Review Roundup - Did Critics LEAP for Joy Over New Animated Film?
Dare to dream big with The Weinstein Company's LEAP!, featuring Carly Rae Jepsen's hit song from the soundtrack, "Cut To The Feeling." Elle Fanning, Nat Wolff and Maddie Ziegler star alongside Mel Brooks, Kate McKinnon and Carly Rae Jepsen in the animated family comedy.
11-year-old orphan, Félicie (Elle Fanning) has one dream - to go to Paris and become a dancer. Her best friend Victor (Nat Wolff), an imaginative but exhausting boy with a passion for creating, has a dream of his own - to become a famous inventor. In a leap of faith, Victor and Félicie leave their orphanage in pursuit of their passions. But - there's a catch, Félicie must pretend to be the child of a wealthy family in order to gain admittance to the prestigious and competitive Opera Ballet School in Paris.
And with no professional dance training, she quickly learns that talent alone is not enough to overcome the ruthless, conniving attitudes of her fellow classmates, led by the devious Camille Le Haut (Maddie Ziegler). Determined to succeed, Félicie finds her mentor in the tough and mysterious school custodian, Odette (Carly Rae Jepsen) who, along with Victor's encouraging friendship, help her reach for the stars. Let's see what the critics have to say:
Ken Jaworowski, The New York Times: Directed by Éric Summer and Éric Warin (and first released in Europe as "Ballerina," sans that wanton exclamation point), "Leap!" remains peppy as it sets its bar at a low-to-medium height then cheerfully clears it. Sure, the movie could have heeded its own advice and taken a few risks. But the filmmakers know just what their younger audience wants - a sunny story and plenty of dancing - and they're not taking any chances.
Guy Lodge, Variety: Only the ballet sequences themselves disappoint, sidestepping opportunities for more inspired, extravagant spectacle - not helped, admittedly, by a disjointed soundtrack undecided between Klaus Badelt's traditional scoring and a panoply of synthetic pop confections that, while perfectly catchy and crammed with suitably inspirational lyrics, do little to convey Félicie's artistic inspiration. Played at the stage climax, Jepsen's bespoke contribution, "Cut to the Feeling," may be a tasty shot of electro-bubblegum, but just try dancing the Sugar Plum Fairy to it. In this respect, if few others, "Ballerina" moves very much to its own beat.
Brian Truitt, USA Today: Leap! is best when tapping into the heart rather than the mind, thrilling with an ultimate ballet faceoff that makes Dancing With the Stars look like amateur hour while also watching Félicie's big dreams take flight.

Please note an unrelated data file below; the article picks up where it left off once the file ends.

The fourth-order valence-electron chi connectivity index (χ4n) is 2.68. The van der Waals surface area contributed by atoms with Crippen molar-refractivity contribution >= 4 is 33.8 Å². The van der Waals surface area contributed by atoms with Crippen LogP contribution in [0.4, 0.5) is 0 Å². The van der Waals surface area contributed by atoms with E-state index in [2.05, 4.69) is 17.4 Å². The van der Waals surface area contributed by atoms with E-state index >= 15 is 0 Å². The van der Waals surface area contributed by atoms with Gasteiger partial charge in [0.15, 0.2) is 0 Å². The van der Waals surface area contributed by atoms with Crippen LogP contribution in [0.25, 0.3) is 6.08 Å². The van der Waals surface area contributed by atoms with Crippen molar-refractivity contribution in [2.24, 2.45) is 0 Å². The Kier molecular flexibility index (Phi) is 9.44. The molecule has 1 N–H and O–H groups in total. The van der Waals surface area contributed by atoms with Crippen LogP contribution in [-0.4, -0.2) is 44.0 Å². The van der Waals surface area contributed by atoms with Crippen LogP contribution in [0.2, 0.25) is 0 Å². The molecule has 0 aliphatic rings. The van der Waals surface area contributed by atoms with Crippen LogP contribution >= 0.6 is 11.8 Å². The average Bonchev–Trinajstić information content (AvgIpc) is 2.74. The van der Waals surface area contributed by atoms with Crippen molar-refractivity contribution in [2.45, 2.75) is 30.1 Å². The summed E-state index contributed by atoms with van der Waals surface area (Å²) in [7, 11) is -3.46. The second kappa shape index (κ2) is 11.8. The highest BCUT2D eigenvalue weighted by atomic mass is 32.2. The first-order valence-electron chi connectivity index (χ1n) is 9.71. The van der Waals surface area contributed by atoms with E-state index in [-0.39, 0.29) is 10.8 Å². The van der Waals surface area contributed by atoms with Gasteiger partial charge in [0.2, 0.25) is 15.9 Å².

Rafer Guzmán, Newsday: All told, "Leap!" feels like an imitation of a movie. The dialogue occasionally sounds like poster copy, as when Odette tells Felicie, "Standing in the way of your dreams is your biggest nightmare." The animation is an uneven combination of warm, expressive faces (Felicie seems to be modeled on Emma Watson) and rubbery, cartoonish bodies (not a great quality in a movie about ballet). Very young children might be mildly entertained, but for most adults, "Leap!" will feel more like a splat.
Joe Dziemianowicz, NY Daily News: The story is inherently heart-tugging. There are some cute and cheeky moments and the animated ballet scenes swirl and twirl. But this cartoon comes up short in the charm and consistency departments. So many things don't go together.
Josh Lasser, IGN: It is far more easy to cheer for an orphan than to come down against one. Perhaps that is why other characters in the film and the audience both pull for Félicie to succeed here in Leap!However, stopping and looking at the way in which Félicie goes about achieving her dreams may cause a viewer to pause. If it was Dudley who was meant to get the letter to go to Hogwarts but Harry had stolen it and used it to go to the school, everything that follows would be less magical. As heartwarming as the story in Leap! can sometimes be, and as strong as the relationship is between Félicie and Odette, her actions can make it difficult to cheer for her as wholeheartedly as the film intends.
Keith Watson, Slant: With characters decked out in jean shorts and leg warmers, Leap! never fully commits to its period milieu, even setting its ballet sequences not to classical music, but anthemic pop bangers by the likes Sia and Jepsen. Replacing Tchaikovsky with Demi Lovato may help to underscore the film's theme of self-empowerment, but it provides a discordant and distractingly anachronistic accompaniment to the flowing elegance of the dancing. Despite a few colorful detours to a raucous pub and Pierre Eiffel's workshop, where the Statue of Liberty sits half-built in the background, Leap! feels boxed in by the Karate Kidclichés of its sports-movie template, too fixated on its narrative of competition and self-mastery to simply sit back, relax, and enjoy the scenery.